The general allotment Act of 1887, in conformity with which the Chippewa allotments were to be made, after
authorizing a survey of the reservation to be allotted, provided for an allotment in severalty of a designated area "to any Indian located thereon," and then directed that all allotments "be selected by the Indians, heads of families selecting for their minor children," and the agents selecting for orphan children, and that,
"if anyone entitled to an allotment shall fail to make a selection within four years . . . , the Secretary of the Interior may direct a selection for such Indian"
to be made by an agent.
We think the terms of the general act contemplated only selections on the part of living Indians, acting for themselves or through designated representatives. The express provision for selections in behalf of children and of Indians failing to select for themselves, and the absence of any provision in respect of Indians dying without selections, are persuasive that no selections in the right of the latter were to be made. In other words, as to them, there was no displacement of the usual rule that the incidents of tribal membership, like the membership itself, are terminated by death. See Gritts v. Fisher, 224 U. S. 640, 224 U. S. 642; Oakes v. United States, 172 F. 305, 307. It is upon this view that the execution of the general act and other similar acts has proceeded. 30 L.D. 532; 40 id. 9; 42 id. 446, 582; Woodbury v. United States, supra.
As calling for a different construction of the Nelson Act, the defendant relies upon the provision for a census of the Indians, and upon the report of the negotiations with them resulting in the cession contemplated by the act, the contentions advanced being that the provision for a census makes it clear that the census, when completed, was to be accepted as finally determining who were to receive allotments, and that the report of the negotiations shows that the Indians gave their assent to the cession in the belief that the right to select and receive an allotment would not
be terminated by death, but would pass to the heirs of the deceased. We are unable to assent to either contention. While that act directed that a census be made "for the purpose," among others, "of making the allotments" contemplated, we think this meant nothing more than that the census should serve as a preliminary guide in ascertaining to whom allotments should be made. There was no direction that it be treated as controlling, or that allotments be made to all whose names appeared therein, or only to them. The work of allotment could not be undertaken at once. The cession was not to be effective until approved by the President. Many of the Indians were to be removed from the ceded reservations to the White Earth Reservation, and much other work was required to prepare the way. So it must have been contemplated that many changes would occur in the membership of the several bands through deaths and births before the allotments could be made. In Fairbanks v. United States, 223 U. S. 215, we held that children born into the bands after the census were entitled to allotments, although not listed in it, and we perceive no reason for giving the census any greater effect in this case than was given to it in that. No doubt it is to be accepted as an authorized listing of the members of the several bands who were living when it was made, but it has no other bearing in cases like the present. The contention that the Indians understood that the right to select and receive an allotment would not be terminated by death, but would pass to the heirs of the deceased, is based upon excerpts from addresses made to the Indians by the commissioners representing the government in the negotiations. Even when read apart from the context, these excerpts afford little basis for the contention, and, when read with the context, they make against the contention, rather than for it. The real effect of what was said was that, on the death of any Indian "after receiving an allotment," the land would pass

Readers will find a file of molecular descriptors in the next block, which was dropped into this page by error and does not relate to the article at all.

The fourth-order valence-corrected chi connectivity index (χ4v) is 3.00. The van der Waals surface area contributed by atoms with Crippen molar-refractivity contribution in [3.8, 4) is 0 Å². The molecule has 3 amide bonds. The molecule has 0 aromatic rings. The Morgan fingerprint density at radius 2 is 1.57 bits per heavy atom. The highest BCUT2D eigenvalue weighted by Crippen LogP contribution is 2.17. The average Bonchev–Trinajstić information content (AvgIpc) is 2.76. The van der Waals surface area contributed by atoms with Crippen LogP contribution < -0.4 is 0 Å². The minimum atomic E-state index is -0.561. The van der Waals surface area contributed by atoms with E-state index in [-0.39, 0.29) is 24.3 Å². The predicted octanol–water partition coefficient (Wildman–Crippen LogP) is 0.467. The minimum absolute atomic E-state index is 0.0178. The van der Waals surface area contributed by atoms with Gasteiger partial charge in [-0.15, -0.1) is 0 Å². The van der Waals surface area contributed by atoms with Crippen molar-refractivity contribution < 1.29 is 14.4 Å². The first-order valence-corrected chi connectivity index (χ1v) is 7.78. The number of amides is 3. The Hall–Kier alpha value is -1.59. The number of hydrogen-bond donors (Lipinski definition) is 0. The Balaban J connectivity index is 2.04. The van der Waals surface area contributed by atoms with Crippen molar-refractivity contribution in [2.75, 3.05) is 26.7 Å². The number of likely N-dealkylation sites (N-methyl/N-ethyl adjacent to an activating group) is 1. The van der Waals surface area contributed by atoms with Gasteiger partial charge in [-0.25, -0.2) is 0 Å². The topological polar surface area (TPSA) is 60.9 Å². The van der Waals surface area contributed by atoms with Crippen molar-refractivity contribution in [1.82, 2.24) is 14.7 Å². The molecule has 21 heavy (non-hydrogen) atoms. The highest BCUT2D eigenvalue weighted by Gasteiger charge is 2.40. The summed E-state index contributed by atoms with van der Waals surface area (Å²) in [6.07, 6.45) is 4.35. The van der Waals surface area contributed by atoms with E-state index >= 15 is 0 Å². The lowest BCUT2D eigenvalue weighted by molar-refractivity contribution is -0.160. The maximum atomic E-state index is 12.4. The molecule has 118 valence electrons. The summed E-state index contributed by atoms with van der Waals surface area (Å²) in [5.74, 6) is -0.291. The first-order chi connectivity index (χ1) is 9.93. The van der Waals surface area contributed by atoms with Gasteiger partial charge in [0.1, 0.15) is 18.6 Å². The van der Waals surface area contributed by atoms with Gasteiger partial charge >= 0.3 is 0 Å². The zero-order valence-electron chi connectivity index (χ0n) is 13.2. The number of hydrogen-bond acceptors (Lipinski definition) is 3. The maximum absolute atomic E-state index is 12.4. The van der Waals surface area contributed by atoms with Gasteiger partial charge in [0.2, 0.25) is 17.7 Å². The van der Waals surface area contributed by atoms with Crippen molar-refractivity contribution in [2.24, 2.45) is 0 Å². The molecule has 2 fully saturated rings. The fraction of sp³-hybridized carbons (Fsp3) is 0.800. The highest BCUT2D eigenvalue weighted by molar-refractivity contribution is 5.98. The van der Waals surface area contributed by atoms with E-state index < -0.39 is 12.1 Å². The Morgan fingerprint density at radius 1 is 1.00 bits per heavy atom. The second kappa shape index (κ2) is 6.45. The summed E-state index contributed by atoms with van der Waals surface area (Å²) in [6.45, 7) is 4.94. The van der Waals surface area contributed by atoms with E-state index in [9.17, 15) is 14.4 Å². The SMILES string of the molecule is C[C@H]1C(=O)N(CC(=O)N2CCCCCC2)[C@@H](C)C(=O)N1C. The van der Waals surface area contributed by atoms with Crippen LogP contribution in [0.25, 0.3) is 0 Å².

to his heirs, which is quite consistent with our construction of the act.
The suit was brought between six and seven years after the date of the trust patent, and because of this it is urged that the suit was barred by § 8 of the act of March 3, 1891, c. 561, 26 Stat. 1099 (see also c. 559, p. 1093), which provides that
"suits by the United States . . . to vacate and annul patents hereafter issued shall only be brought within six years after the date of the issuance of such patents."
This contention must be overruled upon the authority of Northern Pacific Ry. v. United States, 227 U. S. 355, 227 U. S. 367, where it was held that this section is part of the public land laws, and refers to patents issued for public lands of the United States. This trust patent was not issued for public lands of the United States, but for reserved Indian lands to which the public land laws had no application. And it may be well to observe in passing that the circuit court of appeals directed that there be embodied in the decree a provision that the government holds the lands in the same way it held them before the patent was issued -- that is, as reserved Indian lands.
Another objection to the suit is predicated upon the Act of April 23, 1904, c. 1489, 33 Stat. 297, limiting and defining the authority of the Secretary of the Interior to correct mistakes in and to cancel trust patents for Indian allotments, but of this it is enough to say that we concur in the view of the circuit court of appeals that this section, which makes no reference to the courts, discloses no purpose to restrict or define their jurisdiction or powers in suits such as this.
MR. JUSTICE McREYNOLDS took no part in the consideration or decision of this case.